(163c) Transport and Storage of Captured Carbon Dioxide in South Korea
The continuous increase of carbon dioxide (CO2) emissions from power plants and other large industrial sources is major cause of global climate change. Carbon capture and storage (CCS) is widely seen as a practical technology for reducing CO2 emissions. CCS mainly consists of capturing CO2 from stationary sources and its transportation to a sequestration site where it can be stored safely for long period of time. Average CO2 emission growth rate of Korea is 1.0% which is the second highest among Organization for Economic Co-operation and Development (OECD) countries. Korea has three potential storage basins namely Ulleung, Kunsan and Jeju located in the East, West and South of Korea mainland respectively. All of the three basins are located offshore; therefore, it becomes even more challenging when CO2 is transported to an offshore storage since there is little experience with subsea pipelines for CO2 transportation. In this study, a plausible transport and storage model scheme has been developed and then employed to study different offshore CO2 transportation cases for South Korea as: CO2 transport in liquid phase (Temperature= -20°C, Pressure= 6.50 MPa); CO2 transport in liquid phase (Temperature= 5°C, Pressure= 9.30 MPa); CO2 transport in supercritical phase (Temperature= 40°C, Pressure= 15.00 MPa). This study critically analyzes pipeline diameter calculation methods and optimum operational range for pipeline parameters. This study discusses economic aspects of various transport and storage scenarios in terms of thermodynamics conditions, and basin location and depth, respectively. This has been done by estimating the CO2 storage capacity in Korea and then selecting the most promising storage site in terms of safety and cost 150 km away from the source location. CO2 storage capacity for sedimentary basins of Korea was evaluated between 19- 27.2 Gt (giga-ton) of CO2 using the Department of Energy (DOE) methodology. Transport cost varies between 10.9- 15.5 US$/tCO2 while storage cost ranges between 20.8- 21.3US$/tCO2 depending on specific scenario and depth at which CO2 is stored. Sensitivity analysis showed a decrease in storage cost of 62.4% and 93.6% in 2030 and 2050 respectively for projected CO2 volumes in Korea. This model is useful for performing an economic analysis to check feasibility of a project before a detailed design is made.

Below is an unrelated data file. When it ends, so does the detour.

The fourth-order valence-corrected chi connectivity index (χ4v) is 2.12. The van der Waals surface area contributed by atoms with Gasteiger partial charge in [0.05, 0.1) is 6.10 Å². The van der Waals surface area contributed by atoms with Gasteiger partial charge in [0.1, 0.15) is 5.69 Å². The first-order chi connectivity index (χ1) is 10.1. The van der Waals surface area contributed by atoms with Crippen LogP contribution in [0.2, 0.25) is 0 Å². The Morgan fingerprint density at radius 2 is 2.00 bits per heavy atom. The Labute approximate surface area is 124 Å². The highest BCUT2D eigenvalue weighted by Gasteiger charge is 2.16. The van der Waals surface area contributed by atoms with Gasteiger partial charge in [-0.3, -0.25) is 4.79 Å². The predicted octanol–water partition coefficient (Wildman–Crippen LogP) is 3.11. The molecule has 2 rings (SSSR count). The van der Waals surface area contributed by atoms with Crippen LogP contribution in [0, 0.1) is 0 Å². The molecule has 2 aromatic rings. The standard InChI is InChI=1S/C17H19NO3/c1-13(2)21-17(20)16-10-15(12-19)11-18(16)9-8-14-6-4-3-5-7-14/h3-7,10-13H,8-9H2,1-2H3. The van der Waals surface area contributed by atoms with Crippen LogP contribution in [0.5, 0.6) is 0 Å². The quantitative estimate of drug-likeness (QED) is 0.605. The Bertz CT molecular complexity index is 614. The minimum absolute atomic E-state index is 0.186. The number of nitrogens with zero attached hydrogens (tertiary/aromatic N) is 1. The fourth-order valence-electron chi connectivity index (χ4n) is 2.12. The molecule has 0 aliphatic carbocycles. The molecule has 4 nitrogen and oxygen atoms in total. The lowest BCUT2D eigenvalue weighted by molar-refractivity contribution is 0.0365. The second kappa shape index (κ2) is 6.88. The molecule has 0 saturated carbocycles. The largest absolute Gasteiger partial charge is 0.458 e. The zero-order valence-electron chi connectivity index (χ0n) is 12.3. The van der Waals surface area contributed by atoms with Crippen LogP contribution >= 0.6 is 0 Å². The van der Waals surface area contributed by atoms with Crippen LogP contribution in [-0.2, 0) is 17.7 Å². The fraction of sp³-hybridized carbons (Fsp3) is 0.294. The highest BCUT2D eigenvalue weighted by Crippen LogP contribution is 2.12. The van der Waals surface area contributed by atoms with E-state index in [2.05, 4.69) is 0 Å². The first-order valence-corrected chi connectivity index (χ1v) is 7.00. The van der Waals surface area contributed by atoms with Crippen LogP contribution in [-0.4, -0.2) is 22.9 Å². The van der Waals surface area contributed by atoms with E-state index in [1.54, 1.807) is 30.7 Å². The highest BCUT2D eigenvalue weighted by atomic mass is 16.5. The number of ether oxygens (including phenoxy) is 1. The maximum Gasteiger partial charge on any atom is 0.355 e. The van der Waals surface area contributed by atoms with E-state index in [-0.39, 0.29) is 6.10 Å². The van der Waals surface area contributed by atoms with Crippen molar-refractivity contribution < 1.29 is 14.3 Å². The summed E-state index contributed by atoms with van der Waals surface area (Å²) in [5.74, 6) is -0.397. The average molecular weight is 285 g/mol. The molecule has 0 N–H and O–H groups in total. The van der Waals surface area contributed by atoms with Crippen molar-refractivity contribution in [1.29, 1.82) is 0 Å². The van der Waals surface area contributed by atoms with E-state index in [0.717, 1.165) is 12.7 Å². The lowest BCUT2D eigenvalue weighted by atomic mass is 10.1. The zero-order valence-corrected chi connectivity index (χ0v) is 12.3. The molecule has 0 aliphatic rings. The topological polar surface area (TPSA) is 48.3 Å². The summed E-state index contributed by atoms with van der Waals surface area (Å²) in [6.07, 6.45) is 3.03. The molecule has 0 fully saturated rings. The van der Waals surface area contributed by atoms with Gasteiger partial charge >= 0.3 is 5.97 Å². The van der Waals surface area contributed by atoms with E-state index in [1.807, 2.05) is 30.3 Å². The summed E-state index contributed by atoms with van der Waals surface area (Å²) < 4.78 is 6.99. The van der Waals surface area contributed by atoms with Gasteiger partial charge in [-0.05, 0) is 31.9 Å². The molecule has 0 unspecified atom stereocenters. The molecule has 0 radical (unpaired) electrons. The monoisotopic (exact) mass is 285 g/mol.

Acknowledgement: This research was supported by the second phase of the Brain Korea 21 Program in 2012, Institute of Chemical Processes in Seoul National University, Energy Efficiency & Resources Development of the Korea Institute of Energy Technology Evaluation and Planning (KETEP) grant funded by the Ministry of Knowledge Economy (MKE) and grant from the LNG Plant R&D Center funded by the Ministry of Land, Transportation and Maritime Affairs (MLTM) of the Korean government.